Outcry over landlords banning working from home

Outcry over landlords banning working from home

0:03 AM, 10th July 2024, About A week ago 14

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Generation Rent and Shelter are slamming landlords for “draconian rules” that ban tenants from working from home (WFH).

An investigation by The Independent reveals a trend in SpareRoom adverts specifying that a tenant must not work from home.

Ben Beadle has hit back, pointing out that landlords can’t simply hand over the keys and ignore their responsibilities for what tenants do in their rented properties.

£1300 and no WFH

A tweet went viral claiming a landlord wanted to rent a double room for £1,300/month but said tenants couldn’t work from home, even though there’s a desk in the room.

The post questioned: “£1300 and no working from home, even with a desk?”

Many on Twitter expressed outrage at the post, with one person criticising anti-WFH rules as “utterly ridiculous,” while another commented, “They can’t tell you how much time you can spend in your own home. The audacity of these people.”

None of your landlord’s business what you do

Ben Twomey chief executive, of Generation Rent told the Independent that landlords are being selfish by not allowing tenants to WFH.

He said: “If you’re paying rent for a home, it should be none of your landlord’s business what you do in it.

“Unfortunately, in practice, there is little stopping landlords from imposing draconian conditions on their tenants, because they can threaten a Section 21 eviction if you don’t comply.

“It doesn’t matter if an unreasonable requirement is lawful – being able to evict without needing a reason trumps everything.

“When the next government reforms tenancies, as all major parties have promised, it must abolish Section 21 and make clear that unfair terms like banning working from home are not legal. That way, the selfish preferences of a landlord will not mean homelessness for a tenant.”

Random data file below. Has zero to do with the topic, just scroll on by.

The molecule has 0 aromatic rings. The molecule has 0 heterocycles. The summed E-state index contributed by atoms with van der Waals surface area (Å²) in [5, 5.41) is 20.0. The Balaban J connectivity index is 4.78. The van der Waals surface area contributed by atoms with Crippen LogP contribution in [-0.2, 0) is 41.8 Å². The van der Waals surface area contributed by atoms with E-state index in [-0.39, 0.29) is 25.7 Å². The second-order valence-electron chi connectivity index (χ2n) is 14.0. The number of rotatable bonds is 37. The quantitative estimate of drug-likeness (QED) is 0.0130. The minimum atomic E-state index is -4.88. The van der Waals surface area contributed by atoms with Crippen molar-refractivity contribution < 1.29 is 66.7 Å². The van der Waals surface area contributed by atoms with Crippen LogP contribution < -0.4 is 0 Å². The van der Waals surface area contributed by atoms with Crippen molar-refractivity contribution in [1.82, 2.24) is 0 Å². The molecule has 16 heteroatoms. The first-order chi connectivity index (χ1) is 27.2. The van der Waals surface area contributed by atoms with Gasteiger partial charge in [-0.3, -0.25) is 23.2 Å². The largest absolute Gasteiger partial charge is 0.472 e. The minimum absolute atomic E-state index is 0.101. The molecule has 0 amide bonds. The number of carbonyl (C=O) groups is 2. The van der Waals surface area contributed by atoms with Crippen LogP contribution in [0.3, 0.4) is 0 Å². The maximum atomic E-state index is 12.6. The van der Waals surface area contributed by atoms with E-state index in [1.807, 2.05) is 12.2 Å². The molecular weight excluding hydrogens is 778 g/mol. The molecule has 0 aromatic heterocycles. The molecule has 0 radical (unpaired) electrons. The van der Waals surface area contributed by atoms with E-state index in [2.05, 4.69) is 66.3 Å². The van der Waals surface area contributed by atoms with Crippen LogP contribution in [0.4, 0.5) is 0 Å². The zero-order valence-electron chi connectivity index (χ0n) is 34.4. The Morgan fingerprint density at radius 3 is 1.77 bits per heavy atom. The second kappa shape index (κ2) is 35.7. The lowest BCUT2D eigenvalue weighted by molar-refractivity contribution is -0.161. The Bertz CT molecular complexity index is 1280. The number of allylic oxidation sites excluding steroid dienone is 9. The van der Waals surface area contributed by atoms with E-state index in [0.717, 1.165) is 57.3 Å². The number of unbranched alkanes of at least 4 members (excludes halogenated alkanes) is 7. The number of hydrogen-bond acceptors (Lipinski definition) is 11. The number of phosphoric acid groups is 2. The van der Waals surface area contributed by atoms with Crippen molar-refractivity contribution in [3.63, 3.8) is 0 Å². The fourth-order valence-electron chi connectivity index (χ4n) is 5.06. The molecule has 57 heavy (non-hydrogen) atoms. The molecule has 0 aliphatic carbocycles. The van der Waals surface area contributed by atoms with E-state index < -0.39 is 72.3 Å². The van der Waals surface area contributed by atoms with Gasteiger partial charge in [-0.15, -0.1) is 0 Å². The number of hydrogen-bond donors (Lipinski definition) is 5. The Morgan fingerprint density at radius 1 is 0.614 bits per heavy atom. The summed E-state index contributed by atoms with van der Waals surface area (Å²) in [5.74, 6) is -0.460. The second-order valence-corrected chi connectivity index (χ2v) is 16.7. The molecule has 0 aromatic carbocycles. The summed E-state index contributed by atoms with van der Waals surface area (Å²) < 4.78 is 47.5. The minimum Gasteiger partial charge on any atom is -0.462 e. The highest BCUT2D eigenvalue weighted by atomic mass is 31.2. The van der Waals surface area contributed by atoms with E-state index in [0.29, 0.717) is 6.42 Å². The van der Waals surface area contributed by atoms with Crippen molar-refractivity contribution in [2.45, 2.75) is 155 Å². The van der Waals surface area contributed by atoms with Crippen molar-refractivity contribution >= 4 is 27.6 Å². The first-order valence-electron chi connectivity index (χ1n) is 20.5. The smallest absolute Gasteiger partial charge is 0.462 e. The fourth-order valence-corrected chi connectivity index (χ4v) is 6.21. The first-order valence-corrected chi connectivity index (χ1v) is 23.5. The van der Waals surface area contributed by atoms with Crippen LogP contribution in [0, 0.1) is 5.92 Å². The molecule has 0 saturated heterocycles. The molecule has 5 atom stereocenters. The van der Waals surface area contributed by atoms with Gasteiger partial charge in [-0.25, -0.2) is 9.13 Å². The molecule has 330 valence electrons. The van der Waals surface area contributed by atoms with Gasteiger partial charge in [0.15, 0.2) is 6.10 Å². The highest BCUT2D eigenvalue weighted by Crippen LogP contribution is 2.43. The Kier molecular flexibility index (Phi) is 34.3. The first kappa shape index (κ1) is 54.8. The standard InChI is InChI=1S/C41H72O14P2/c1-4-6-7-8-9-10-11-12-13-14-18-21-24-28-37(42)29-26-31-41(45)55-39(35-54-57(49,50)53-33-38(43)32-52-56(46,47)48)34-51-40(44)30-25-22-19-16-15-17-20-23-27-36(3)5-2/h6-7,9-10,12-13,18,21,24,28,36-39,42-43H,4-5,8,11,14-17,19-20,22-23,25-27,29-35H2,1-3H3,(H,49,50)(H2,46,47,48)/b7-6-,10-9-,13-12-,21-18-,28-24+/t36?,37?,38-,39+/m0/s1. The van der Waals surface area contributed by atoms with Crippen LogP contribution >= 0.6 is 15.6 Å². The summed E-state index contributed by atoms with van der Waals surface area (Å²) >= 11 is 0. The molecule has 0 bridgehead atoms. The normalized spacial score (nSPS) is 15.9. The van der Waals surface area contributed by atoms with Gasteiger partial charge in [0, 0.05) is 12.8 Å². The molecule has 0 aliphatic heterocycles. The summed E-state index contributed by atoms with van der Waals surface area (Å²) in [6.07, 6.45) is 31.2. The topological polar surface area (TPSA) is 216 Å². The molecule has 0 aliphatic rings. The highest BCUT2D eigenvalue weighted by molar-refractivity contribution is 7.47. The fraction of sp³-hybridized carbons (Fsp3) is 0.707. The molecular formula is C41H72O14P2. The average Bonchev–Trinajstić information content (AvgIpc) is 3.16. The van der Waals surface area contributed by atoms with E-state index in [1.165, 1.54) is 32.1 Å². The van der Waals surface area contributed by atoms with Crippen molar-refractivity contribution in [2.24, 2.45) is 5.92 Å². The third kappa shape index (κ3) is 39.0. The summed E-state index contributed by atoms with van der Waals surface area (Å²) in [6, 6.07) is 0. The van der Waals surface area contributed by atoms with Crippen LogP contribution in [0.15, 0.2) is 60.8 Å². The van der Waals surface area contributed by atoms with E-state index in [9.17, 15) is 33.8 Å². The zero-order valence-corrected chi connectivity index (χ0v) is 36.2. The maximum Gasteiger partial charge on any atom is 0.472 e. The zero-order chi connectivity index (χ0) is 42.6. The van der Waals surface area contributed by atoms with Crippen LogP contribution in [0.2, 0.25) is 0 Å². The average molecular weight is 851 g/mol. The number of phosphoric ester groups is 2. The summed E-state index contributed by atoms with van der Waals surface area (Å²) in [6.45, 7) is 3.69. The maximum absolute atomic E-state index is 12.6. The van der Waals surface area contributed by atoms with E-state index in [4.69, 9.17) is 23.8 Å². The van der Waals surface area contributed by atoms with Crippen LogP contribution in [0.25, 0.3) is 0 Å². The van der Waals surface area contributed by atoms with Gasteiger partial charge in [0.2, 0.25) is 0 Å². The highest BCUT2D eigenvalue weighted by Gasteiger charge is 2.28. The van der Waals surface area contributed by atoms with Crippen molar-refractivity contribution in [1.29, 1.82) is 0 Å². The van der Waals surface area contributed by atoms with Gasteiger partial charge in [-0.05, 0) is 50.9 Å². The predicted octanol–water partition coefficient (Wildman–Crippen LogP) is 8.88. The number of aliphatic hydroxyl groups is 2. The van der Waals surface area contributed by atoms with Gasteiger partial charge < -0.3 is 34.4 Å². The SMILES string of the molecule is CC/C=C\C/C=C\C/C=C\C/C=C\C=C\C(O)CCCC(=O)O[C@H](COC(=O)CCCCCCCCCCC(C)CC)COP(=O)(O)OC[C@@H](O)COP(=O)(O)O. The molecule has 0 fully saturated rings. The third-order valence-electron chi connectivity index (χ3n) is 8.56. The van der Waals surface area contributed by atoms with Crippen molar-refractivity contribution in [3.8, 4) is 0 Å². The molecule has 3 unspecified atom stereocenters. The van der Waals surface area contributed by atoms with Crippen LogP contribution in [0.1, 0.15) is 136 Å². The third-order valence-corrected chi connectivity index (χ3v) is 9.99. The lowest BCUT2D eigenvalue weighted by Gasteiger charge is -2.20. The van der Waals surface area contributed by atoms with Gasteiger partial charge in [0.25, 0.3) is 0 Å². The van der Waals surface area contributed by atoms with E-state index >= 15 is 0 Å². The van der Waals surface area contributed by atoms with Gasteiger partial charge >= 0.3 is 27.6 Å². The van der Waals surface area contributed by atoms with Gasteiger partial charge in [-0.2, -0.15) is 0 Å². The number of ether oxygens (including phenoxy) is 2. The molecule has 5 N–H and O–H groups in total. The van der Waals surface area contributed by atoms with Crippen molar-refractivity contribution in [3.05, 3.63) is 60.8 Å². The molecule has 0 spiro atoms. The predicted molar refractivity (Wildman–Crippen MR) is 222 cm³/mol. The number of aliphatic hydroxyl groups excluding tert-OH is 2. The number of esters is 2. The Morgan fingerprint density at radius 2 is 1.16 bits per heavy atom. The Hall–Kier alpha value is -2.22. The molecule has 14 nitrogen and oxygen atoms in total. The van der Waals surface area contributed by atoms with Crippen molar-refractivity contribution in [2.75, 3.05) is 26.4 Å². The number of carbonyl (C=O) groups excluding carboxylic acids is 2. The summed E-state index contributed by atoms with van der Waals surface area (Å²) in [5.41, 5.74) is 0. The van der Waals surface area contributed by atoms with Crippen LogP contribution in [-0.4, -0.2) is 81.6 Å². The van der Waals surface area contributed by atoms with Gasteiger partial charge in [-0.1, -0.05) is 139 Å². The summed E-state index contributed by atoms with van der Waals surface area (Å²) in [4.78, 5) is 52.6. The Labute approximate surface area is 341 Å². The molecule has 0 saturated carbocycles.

Landlords are free to dictate unfair and unreasonable terms

Shelter’s legal team told the Metro newspaper that it’s perfectly legal for a landlord to either ban a tenant from working from home or charge more for access to shared facilities.

Shetler legal team told the Metro: “We might consider the restriction to be unreasonable or unfair, but the landlord will no doubt argue that they have their reasons for imposing this condition, and that it is reflected in the rent, so it is unlikely to be considered an unfair term under the Consumer Rights Act 2015.”

Polly Neate, chief executive of Shelter, adds landlords are being unreasonable when it comes to WFH.

She told the Metro: “We haven’t built enough genuinely affordable social homes for decades and renters are paying the price – private renting has ballooned but regulation hasn’t kept pace, stacking the deck against renters.

“As a result, landlords are free to dictate unfair and unreasonable terms, knowing tenants will just have to put up and shut up in the hope of keeping a roof over their heads.”

My business to intervene

Ben Beadle, chief executive of the NRLA, says the £1,300 room advert in question is a lodger advert where the rules are different.

He said on X, formerly Twitter: “Firstly, this is a lodger advert with a live in owner. Section 21 is not relevant to a non AST. Lodgers have far fewer protections and if you’re sharing your home, you might forgive someone for imposing conditions. Akin to a flat share where someone is being added to a tenancy and other renters making sure that whoever joins them is a good fit.”

He adds Generation Rent needs to understand that the responsibilities of being a landlord extend beyond simply collecting rent.

He said: “The issue I have with this is the comment from Generation Rent: “If you’re paying rent for a home, it should be none of your landlord’s business what you do in it.”

“I’d love to be able to hand over the keys and abdicate my responsibility for what a tenant does there. The reality is, I can’t.